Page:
Recently I told my brother I was cleaning the house and asked rhetorically how one person and one dog could mess up a house so badly. His response was simple. “Perfect coordination.” He is a bit of a wiseacre, but when I think more about it, perfect coordination is a wonderful thing.
Don’t you love those days when you have a thousand things to do and, at the end of the day, you sit back and say, “I accomplished most of what I set out to do.” Perfect coordination is important in business. If you are like me, my attention span fractures quite easily. I’m working on a project, the phone rings, an email arrives, a friend texts me — suddenly I am multitasking and not doing anything well.
I recently presented a series of seminars on challenges insurance professionals face as we blend four generations in the workplace. Each generation has its own work style and generational strengths. However, there is also an additional challenge in the “fringes” of each generation, who have characteristics of both generations. For example, I am a late -model Boomer, yet I have many characteristics of the following generation, Gen X. So if someone applied solely Boomer psychology to me, they would have troubling figuring out what motivates me.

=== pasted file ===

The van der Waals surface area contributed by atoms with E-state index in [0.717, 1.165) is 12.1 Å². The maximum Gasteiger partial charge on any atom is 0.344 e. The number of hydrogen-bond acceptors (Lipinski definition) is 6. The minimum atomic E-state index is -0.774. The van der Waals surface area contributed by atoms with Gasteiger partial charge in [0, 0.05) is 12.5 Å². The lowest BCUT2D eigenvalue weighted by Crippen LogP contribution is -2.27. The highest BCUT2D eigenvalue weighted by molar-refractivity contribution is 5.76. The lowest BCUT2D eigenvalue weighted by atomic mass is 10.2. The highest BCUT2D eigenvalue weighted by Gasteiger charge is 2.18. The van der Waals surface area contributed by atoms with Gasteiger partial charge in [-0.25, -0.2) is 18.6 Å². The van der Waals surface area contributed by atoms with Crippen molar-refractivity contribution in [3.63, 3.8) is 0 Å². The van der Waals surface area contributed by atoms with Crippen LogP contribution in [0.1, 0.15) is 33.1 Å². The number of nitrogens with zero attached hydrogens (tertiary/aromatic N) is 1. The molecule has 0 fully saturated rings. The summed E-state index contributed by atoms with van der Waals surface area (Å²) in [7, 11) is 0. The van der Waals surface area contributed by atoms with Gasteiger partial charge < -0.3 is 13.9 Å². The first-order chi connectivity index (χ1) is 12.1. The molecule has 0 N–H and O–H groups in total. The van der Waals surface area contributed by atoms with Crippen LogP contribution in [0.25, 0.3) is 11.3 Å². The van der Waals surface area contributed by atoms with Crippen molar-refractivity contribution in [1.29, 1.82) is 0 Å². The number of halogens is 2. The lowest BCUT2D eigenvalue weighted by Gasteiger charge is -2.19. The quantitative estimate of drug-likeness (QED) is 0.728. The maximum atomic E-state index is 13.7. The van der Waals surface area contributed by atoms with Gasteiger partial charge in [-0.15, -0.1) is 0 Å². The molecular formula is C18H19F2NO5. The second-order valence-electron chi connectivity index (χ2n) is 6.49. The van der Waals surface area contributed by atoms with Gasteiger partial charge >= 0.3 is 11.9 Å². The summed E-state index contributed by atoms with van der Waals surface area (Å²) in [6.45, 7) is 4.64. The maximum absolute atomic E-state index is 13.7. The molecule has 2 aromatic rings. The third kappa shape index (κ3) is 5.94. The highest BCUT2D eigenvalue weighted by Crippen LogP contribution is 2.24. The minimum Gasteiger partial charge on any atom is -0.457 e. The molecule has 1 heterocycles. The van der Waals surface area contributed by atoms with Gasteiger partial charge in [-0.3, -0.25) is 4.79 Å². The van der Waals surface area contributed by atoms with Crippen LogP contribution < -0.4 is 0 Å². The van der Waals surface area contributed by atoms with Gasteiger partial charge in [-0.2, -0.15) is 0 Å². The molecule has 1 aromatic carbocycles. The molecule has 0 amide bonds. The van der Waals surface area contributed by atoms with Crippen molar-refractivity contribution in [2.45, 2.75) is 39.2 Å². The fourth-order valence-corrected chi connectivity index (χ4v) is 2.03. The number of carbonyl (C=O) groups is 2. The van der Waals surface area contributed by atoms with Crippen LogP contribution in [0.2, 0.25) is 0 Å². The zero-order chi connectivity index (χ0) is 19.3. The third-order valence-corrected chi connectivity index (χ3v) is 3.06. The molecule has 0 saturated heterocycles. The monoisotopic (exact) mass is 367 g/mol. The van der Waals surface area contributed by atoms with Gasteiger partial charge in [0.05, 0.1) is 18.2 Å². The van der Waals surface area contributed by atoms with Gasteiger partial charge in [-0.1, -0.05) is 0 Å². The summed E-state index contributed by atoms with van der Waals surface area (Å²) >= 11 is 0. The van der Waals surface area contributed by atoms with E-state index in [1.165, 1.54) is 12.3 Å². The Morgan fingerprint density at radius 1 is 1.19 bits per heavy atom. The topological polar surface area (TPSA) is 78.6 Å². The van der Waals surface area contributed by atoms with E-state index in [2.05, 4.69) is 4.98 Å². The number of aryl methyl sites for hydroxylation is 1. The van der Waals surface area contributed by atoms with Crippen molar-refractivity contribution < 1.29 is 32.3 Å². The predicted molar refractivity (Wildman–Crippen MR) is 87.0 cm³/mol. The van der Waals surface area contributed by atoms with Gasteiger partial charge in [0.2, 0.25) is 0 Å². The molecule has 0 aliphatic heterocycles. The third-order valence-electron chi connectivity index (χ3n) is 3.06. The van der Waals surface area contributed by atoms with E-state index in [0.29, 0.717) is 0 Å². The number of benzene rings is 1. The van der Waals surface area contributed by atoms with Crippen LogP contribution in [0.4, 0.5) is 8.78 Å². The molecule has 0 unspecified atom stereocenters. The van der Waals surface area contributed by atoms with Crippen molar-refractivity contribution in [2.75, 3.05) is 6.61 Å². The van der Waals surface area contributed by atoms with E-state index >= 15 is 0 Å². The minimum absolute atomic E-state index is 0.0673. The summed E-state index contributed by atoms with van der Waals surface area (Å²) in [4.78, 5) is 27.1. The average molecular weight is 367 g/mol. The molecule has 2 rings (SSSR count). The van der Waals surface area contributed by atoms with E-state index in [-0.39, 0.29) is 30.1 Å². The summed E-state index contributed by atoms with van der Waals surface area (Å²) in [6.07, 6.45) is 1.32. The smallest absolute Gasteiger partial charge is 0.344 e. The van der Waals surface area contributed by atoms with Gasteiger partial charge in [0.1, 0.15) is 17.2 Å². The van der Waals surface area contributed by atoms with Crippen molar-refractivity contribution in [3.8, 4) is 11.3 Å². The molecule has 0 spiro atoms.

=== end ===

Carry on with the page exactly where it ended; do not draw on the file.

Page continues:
In another few years, a fifth generation, now called by some the “i-Generation,” will arrive in the workforce with an array of electronic devices and technical capabilities. Remember, this is a generation that never knew life without a computer. How is your organization handling generational challenges?
If you would like to know more about how my presentation on managing generational differences, please drop me an email or call me at 602.870.3230. I’d be happy to help you with your company’s unique challenges.